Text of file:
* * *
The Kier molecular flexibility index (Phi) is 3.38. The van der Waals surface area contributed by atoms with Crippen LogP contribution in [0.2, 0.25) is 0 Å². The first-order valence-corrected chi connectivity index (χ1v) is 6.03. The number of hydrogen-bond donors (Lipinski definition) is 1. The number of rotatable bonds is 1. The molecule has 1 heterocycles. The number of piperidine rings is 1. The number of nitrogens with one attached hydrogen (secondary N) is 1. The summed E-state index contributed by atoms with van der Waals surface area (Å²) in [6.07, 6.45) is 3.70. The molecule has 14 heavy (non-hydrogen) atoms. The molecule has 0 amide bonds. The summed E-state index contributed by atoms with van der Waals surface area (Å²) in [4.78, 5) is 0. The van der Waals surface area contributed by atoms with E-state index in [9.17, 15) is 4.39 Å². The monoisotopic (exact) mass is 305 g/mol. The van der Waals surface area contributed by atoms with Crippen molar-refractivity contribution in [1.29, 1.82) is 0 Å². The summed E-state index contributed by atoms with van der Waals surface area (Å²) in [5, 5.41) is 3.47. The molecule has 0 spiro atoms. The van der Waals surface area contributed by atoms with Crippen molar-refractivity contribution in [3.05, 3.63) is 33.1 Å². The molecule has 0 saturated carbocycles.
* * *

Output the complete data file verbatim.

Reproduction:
The Kier molecular flexibility index (Phi) is 3.38. The van der Waals surface area contributed by atoms with Crippen LogP contribution in [0.2, 0.25) is 0 Å². The first-order valence-corrected chi connectivity index (χ1v) is 6.03. The number of hydrogen-bond donors (Lipinski definition) is 1. The number of rotatable bonds is 1. The molecule has 1 heterocycles. The number of piperidine rings is 1. The number of nitrogens with one attached hydrogen (secondary N) is 1. The summed E-state index contributed by atoms with van der Waals surface area (Å²) in [6.07, 6.45) is 3.70. The molecule has 14 heavy (non-hydrogen) atoms. The molecule has 0 amide bonds. The summed E-state index contributed by atoms with van der Waals surface area (Å²) in [4.78, 5) is 0. The van der Waals surface area contributed by atoms with E-state index in [9.17, 15) is 4.39 Å². The monoisotopic (exact) mass is 305 g/mol. The van der Waals surface area contributed by atoms with Crippen molar-refractivity contribution in [1.29, 1.82) is 0 Å². The summed E-state index contributed by atoms with van der Waals surface area (Å²) in [5, 5.41) is 3.47. The molecule has 0 spiro atoms. The van der Waals surface area contributed by atoms with Crippen molar-refractivity contribution in [3.05, 3.63) is 33.1 Å². The molecule has 0 saturated carbocycles.